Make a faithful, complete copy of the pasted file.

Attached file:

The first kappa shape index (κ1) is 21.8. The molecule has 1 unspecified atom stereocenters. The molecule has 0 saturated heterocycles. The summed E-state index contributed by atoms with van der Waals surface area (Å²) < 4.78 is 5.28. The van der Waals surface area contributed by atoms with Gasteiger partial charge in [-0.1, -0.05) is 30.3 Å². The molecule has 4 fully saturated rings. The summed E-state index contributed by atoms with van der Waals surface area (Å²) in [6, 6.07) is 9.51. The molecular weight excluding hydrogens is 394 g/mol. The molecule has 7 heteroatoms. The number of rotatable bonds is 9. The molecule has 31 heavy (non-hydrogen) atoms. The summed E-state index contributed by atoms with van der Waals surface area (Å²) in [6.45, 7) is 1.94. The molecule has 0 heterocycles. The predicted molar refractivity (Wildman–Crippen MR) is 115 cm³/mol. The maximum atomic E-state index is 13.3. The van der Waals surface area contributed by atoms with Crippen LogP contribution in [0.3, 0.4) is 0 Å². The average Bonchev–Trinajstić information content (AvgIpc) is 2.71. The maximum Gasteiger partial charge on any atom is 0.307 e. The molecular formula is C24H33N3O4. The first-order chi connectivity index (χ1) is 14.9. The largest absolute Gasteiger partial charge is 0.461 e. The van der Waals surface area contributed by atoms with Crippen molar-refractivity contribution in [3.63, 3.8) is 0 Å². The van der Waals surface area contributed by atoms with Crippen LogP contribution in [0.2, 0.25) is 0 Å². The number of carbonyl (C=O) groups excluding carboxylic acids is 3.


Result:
The first kappa shape index (κ1) is 21.8. The molecule has 1 unspecified atom stereocenters. The molecule has 0 saturated heterocycles. The summed E-state index contributed by atoms with van der Waals surface area (Å²) < 4.78 is 5.28. The van der Waals surface area contributed by atoms with Gasteiger partial charge in [-0.1, -0.05) is 30.3 Å². The molecule has 4 fully saturated rings. The summed E-state index contributed by atoms with van der Waals surface area (Å²) in [6, 6.07) is 9.51. The molecular weight excluding hydrogens is 394 g/mol. The molecule has 7 heteroatoms. The number of rotatable bonds is 9. The molecule has 31 heavy (non-hydrogen) atoms. The summed E-state index contributed by atoms with van der Waals surface area (Å²) in [6.45, 7) is 1.94. The molecule has 0 heterocycles. The predicted molar refractivity (Wildman–Crippen MR) is 115 cm³/mol. The maximum atomic E-state index is 13.3. The van der Waals surface area contributed by atoms with Crippen LogP contribution in [0.3, 0.4) is 0 Å². The average Bonchev–Trinajstić information content (AvgIpc) is 2.71. The maximum Gasteiger partial charge on any atom is 0.307 e. The molecular formula is C24H33N3O4. The first-order chi connectivity index (χ1) is 14.9. The largest absolute Gasteiger partial charge is 0.461 e. The van der Waals surface area contributed by atoms with Crippen molar-refractivity contribution in [3.63, 3.8) is 0 Å². The van der Waals surface area contributed by atoms with Crippen LogP contribution in [0.2, 0.25) is 0 Å². The number of carbonyl (C=O) groups excluding carboxylic acids is 3.